How to get your resin to cure in cold weather

cold weather resin curing tipsThanks to Jason Bell of Ballistic Impressions for sharing this tip.

I was having curing issues with the polyester, polyurethane, and epoxy resins I use when casting during this time of the year in my garage. I realized it was pretty much all around the heat or lack thereof during the complete curing process. It would start fine as the heat built up.  But, once the warmth began to dissipate, that’s when the problems would start. So, if you are asking yourself how to get your resin to cure in cold weather, here’s what I do.

Take my “Bullet Spheres” for example. These are made with a two-layer pour in 2 part molds I make myself.

mold base

I heat whichever resin type I’m working with in a water bath.  I want to get it to about 77-80 degrees F when I’m ready to pour.

mold cover

After I pour the first base layer into my silicone mold, I cover it with a container.  This seals off any dust from entering and retains the heat as the exothermic reaction takes place.

mold with hot hands



After I add what I embed/pour in the second layer, I cover the complete mold to let it cure. But before I cover it, I activate a HotHands hand warmer about 15 minutes before the final pour so it gets up to max temperature.  Then, I place it next to the mold and cover it with a container.

covered mold curing

I put some weight on top to help retain heat and prevent dust, etc. from getting into the resin.

This technique has not only improved the quality of the castings, but it has also dramatically cut down the cure time.

I’m a night owl, so I generally cast late. Before using the warmer during curing, if I came back about 12 hours later, the resin would still be sticky and not ready to handle. By using the HotHands and sealing the mold from the 55-60 degree working temperature in my garage during the winter months, all of my castings since have come out perfect and cured FAR quicker.

I’ve been casting for a while now.  This is going to be my method moving forward when my garage is under 70 degrees F.  I’ve used this process with fourteen different epoxy, polyester and polyurethane resins and gotten better results every time.

before and after using heating pad to cure resin

This shows how my castings were coming out from curing in cooler conditions versus using the new method. It’s a night and day difference!

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If you like Jason’s article these may interest you too:

Resin casting in cold weather
Casting resin in cold temperatures

 

What other questions do you have about how to get your resin to cure in cold weather?

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12 Comments

Sarah Caughie

Mmm I am having a very hard time this winter! Our house is seldom more than 68 degrees and very little I do can get it warmer (eastern WA, drafty windows.) The only resin I can get to cure bubble-free is easycast epoxy, and then only if I mix it in hot water and cure it on a heating pad. The nicer ones I’ve bought are 100% useless rn. I wish someone would come up w a good cool-weather resin!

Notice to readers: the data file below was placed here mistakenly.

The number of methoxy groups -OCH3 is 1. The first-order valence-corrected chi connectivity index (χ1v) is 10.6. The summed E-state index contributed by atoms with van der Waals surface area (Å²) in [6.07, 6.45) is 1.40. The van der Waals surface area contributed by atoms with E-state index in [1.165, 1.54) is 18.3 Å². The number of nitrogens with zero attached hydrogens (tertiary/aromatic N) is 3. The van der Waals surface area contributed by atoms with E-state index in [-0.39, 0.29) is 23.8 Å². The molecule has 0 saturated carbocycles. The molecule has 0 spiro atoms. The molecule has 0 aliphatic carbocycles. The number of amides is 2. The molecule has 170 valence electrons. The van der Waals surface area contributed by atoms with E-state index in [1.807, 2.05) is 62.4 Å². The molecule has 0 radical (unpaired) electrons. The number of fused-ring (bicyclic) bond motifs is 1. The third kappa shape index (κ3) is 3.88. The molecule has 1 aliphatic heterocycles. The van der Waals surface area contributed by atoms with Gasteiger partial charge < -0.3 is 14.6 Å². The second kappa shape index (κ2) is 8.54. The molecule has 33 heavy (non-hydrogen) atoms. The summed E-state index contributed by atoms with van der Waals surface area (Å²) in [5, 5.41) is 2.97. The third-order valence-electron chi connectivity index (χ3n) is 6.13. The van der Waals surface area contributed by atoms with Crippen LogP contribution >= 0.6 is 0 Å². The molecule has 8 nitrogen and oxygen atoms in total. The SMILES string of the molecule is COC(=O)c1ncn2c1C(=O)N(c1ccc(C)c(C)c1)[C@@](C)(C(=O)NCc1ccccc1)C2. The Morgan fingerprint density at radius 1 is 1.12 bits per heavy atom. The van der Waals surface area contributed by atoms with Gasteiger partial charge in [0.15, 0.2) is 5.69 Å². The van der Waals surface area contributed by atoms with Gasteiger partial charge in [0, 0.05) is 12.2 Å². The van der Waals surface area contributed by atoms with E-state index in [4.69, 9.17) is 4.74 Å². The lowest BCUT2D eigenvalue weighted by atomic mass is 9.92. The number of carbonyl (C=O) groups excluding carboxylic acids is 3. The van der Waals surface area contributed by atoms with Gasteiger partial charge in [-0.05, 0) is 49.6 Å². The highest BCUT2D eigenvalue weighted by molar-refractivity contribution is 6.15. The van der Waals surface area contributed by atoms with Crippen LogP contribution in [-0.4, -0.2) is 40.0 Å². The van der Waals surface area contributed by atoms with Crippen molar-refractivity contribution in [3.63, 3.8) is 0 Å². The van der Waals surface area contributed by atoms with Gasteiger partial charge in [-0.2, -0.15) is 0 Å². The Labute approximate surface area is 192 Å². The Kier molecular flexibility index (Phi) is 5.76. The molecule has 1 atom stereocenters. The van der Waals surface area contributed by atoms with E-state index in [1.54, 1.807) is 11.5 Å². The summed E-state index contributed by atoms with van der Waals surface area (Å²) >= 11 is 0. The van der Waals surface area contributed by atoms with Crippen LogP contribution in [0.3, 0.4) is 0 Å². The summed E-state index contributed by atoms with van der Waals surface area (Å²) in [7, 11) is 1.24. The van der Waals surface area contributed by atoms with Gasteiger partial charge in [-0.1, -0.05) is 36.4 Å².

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Jason Bell

In my experience, it’s all about retaining the heat from the exothermic heat reaction. As Katherine said, a hot box of sorts is an easy solution. For most of my pieces, I just use an external heat source and seal the mold with a plastic container. The heat mat is a creative way to do this as well. I just purchased one off Amazon last week, along with a thermostat to control the temperature. Once I run out these heat pads I have on hand, I’ll try out that method. I like the idea of being about to control the heat temperature and duration each piece is exposed to that heat. Happy casting! Jason

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Sarah Caughie

Sigh, yes. I might try the hotbox, though I might just scale down production until summer. (My family would thank me for that anyway!)

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Mark Brown

I preheat the resin also. I coat my 18x 24″ works of art. I use a space heater and make a tent with my tarp. I turn the space heater toward the tarp, away from the resin, to prevent the fan of the space heater from rippling the surface.

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kimberly j Hartwick

I have warmed the two products in hot water for about 20 and tested the temp of the water, before mixing. I wonder if using a heating pad on the surface under the pour would work?

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Sarah Caughie

I’m curing them on heating pads, yep. I also warm the resin up in hot water first. Still, the only one I can get all (okay most of!) the bubbles out of is easycast. The others I have are the resin obsession brand, which I really like if I’m not trying to do something clear, and the jewelry grade one sold on here (forget the brand.) That one has kind of been a disaster. I mix very carefully, but sometimes it cures hard, and sometimes it never gets beyond the goo stage, and it *always* has tons of bubbles. Abandoning that one till summer!

Oh and I actually bought a heat lamp yesterday to try to warm the area up more. The guy that sold it to me was like, “Are you trying to blow yourself up?” XD

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Martin

Hi
After reading this great tip I made a wooden box out of MDF lined it with silver foil which I place over my resin project. Under the project I have a reptile aquarium heating mat bought really cheaply on line and it works a treat. I use the warm water bath to mix my resins to begin with.
Thanks Martin

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